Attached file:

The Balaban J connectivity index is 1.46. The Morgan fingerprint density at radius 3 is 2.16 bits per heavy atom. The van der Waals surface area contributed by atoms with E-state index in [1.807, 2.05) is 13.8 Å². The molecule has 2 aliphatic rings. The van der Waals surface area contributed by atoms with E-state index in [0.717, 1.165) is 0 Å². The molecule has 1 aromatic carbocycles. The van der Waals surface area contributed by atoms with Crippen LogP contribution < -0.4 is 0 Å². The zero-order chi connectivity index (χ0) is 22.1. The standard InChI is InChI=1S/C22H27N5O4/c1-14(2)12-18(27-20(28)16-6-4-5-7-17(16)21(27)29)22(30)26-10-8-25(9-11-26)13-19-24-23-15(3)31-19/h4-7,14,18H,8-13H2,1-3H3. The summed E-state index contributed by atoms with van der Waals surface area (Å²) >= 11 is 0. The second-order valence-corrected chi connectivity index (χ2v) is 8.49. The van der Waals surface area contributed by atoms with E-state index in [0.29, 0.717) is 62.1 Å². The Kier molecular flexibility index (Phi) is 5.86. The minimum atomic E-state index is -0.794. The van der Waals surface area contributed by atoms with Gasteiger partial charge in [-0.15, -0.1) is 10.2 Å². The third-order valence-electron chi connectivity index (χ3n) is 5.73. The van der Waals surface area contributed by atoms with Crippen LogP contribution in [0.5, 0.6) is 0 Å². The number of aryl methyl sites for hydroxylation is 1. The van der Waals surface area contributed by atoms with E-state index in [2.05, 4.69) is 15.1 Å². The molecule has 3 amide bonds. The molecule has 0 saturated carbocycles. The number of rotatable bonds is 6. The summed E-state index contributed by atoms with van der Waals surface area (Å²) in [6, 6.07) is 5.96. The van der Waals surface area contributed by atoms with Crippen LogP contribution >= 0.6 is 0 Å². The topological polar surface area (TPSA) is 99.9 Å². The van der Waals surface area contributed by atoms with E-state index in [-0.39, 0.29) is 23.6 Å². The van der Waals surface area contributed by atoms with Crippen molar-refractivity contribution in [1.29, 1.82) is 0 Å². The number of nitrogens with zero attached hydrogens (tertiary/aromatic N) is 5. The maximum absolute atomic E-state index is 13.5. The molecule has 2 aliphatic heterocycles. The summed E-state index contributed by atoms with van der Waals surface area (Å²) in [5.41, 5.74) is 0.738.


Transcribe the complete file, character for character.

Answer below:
The Balaban J connectivity index is 1.46. The Morgan fingerprint density at radius 3 is 2.16 bits per heavy atom. The van der Waals surface area contributed by atoms with E-state index in [1.807, 2.05) is 13.8 Å². The molecule has 2 aliphatic rings. The van der Waals surface area contributed by atoms with E-state index in [0.717, 1.165) is 0 Å². The molecule has 1 aromatic carbocycles. The van der Waals surface area contributed by atoms with Crippen LogP contribution < -0.4 is 0 Å². The zero-order chi connectivity index (χ0) is 22.1. The standard InChI is InChI=1S/C22H27N5O4/c1-14(2)12-18(27-20(28)16-6-4-5-7-17(16)21(27)29)22(30)26-10-8-25(9-11-26)13-19-24-23-15(3)31-19/h4-7,14,18H,8-13H2,1-3H3. The summed E-state index contributed by atoms with van der Waals surface area (Å²) >= 11 is 0. The second-order valence-corrected chi connectivity index (χ2v) is 8.49. The van der Waals surface area contributed by atoms with E-state index in [0.29, 0.717) is 62.1 Å². The Kier molecular flexibility index (Phi) is 5.86. The minimum atomic E-state index is -0.794. The van der Waals surface area contributed by atoms with Gasteiger partial charge in [-0.15, -0.1) is 10.2 Å². The third-order valence-electron chi connectivity index (χ3n) is 5.73. The van der Waals surface area contributed by atoms with Crippen LogP contribution in [0.5, 0.6) is 0 Å². The number of aryl methyl sites for hydroxylation is 1. The van der Waals surface area contributed by atoms with E-state index in [2.05, 4.69) is 15.1 Å². The molecule has 3 amide bonds. The molecule has 0 saturated carbocycles. The number of rotatable bonds is 6. The summed E-state index contributed by atoms with van der Waals surface area (Å²) in [6, 6.07) is 5.96. The van der Waals surface area contributed by atoms with Crippen LogP contribution >= 0.6 is 0 Å². The topological polar surface area (TPSA) is 99.9 Å². The van der Waals surface area contributed by atoms with E-state index in [-0.39, 0.29) is 23.6 Å². The van der Waals surface area contributed by atoms with Crippen molar-refractivity contribution in [1.29, 1.82) is 0 Å². The number of nitrogens with zero attached hydrogens (tertiary/aromatic N) is 5. The maximum absolute atomic E-state index is 13.5. The molecule has 2 aliphatic heterocycles. The summed E-state index contributed by atoms with van der Waals surface area (Å²) in [5.41, 5.74) is 0.738.